In the vice presidential debate last night, Democratic VP candidate Sen. Joe Biden (DE) cited an estimate from a recent article in Health Affairs that 20 million Americans would lose their employer-sponsored coverage under the health reform plan advanced by Republican presidential candidate Sen. John McCain (AZ).

The Health Affairs article, a critique of McCain’s health plan by Thomas Buchmueller of the University of Michigan and coauthors, was part of a three-article online package. Also included were a critique of the Obama health plan by Joe Antos of the American Enterprise Institute and coauthors and an outline of a possible compromise blend of both candidates’ plans by Wharton’s Mark Pauly [all three papers are free access online through the election]. The package was followed on the Health Affairs Blog by a roundtable among authors of the three papers and responses to the critiques of the McCain and Obama plans by Tom Miller of the American Enterprise Institute (an unpaid McCain adviser) and David Cutler of Harvard (an unpaid Obama adviser).

Senator McCain has proposed ending the tax exclusion for employer-sponsored coverage and replacing it with a tax credit of $2,500 for individuals and $5,000 for families. The Washington Post took Sen. Biden to task for failing to mention that Buchmueller and coauthors also estimated that 21 million Americans would gain individual coverage through the credit (including those now uninsured and some who would lose employer-based coverage), making McCain’s plan essentially a coverage wash in the short term.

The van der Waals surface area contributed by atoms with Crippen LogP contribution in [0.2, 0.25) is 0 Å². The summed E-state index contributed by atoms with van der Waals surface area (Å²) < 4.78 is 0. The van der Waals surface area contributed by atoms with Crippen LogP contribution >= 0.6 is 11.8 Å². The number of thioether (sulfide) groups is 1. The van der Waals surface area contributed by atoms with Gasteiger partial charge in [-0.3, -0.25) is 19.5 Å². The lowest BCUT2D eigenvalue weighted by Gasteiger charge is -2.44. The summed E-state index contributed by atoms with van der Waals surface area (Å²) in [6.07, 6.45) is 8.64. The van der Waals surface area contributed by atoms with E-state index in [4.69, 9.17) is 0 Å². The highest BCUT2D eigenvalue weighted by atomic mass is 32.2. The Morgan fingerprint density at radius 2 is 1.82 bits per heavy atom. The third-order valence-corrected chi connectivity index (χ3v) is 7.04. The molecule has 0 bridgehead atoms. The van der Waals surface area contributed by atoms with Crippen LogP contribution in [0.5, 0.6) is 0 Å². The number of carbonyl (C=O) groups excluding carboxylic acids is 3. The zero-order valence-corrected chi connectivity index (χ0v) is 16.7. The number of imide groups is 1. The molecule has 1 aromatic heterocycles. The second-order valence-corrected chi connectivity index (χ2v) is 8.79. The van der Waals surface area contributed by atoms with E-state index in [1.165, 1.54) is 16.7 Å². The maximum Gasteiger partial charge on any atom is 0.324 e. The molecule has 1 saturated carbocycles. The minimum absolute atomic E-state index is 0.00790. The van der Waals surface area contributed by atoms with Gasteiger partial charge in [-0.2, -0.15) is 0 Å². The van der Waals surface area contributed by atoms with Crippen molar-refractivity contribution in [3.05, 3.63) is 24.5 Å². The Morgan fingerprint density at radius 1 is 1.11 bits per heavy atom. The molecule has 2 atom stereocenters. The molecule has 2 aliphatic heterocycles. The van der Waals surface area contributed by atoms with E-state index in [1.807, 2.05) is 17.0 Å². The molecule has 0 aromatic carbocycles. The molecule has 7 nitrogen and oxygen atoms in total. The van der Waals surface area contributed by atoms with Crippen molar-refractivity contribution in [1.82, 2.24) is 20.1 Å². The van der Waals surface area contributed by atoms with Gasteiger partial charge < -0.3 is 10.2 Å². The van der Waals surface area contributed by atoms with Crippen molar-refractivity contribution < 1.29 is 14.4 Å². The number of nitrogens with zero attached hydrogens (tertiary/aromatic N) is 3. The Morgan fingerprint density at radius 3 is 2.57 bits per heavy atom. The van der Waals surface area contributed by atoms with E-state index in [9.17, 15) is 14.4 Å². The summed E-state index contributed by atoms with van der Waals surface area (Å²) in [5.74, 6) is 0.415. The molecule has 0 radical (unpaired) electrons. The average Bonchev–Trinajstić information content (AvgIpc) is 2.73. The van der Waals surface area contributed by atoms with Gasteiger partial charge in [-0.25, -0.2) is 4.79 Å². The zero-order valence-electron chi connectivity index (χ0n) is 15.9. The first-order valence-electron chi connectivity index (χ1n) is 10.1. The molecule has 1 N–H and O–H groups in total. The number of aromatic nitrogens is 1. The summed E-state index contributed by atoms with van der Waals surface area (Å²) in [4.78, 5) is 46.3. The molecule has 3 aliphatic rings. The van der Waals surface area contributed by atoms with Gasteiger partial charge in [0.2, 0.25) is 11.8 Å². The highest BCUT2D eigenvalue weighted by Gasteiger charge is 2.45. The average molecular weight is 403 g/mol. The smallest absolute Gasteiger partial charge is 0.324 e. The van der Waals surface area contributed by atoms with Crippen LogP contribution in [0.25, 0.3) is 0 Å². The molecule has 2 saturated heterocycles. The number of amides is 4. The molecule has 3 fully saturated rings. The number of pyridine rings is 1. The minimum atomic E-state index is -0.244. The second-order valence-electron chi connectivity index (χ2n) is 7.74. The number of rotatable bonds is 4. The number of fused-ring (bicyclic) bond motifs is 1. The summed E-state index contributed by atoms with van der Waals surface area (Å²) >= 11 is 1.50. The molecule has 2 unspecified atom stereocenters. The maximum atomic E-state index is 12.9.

However, as the Post mentions later and the Wall Street Journal’s Health Blog also points out, Buchmueller and his colleagues also said that within five years, five million more people could lose coverage under McCain’s plan. That stems from the fact that McCain’s proposed tax credit would not be indexed to health care costs and so would lose purchasing power over time.

In the authors roundtable on the Health Affairs Blog, Gail Wilensky of Project HOPE, an unpaid adviser to the McCain campaign, explained that McCain’s tax credit is purposefully not indexed to health care costs in order to create some incentive to restrain health spending:

[The credit] is intended to be indexed to the consumer price inflation, but we know what happens if all we do is increase funding to match increased spending. You certainly can’t have it remain a constant-dollar amount, unindexed over time, but indexing it to health expenditures is too much capitulation in the fight to moderate spending.

The roundtable also included Kathy Swartz of Harvard, one of Buchmueller’s coauthors, and Pauly. Wilensky was a coauthor of the article critiquing Obama’s plan.

In the roundtable, Wilensky and Pauly argued that ending the tax exclusion for employer-sponsored benefits would not necessarily drive Americans into the individual market in droves. Except for the very smallest employers, which are already dropping coverage, firms “are going to continue to offer insurance as a strategy to attract good employees,” Wilensky said.

But Swartz warned that “employers would see the removal of the tax treatment of employer payments for coverage as a green light to stop paying for coverage, since it will be the employees who will pay the premiums and get the tax credit.” She added:

Employers that will still sponsor and pay for employee coverage will be employers that either are in a very tight labor market or are going after highly skilled people who assume they will get health insurance from their employer. Other workers, I think, are going to be in trouble.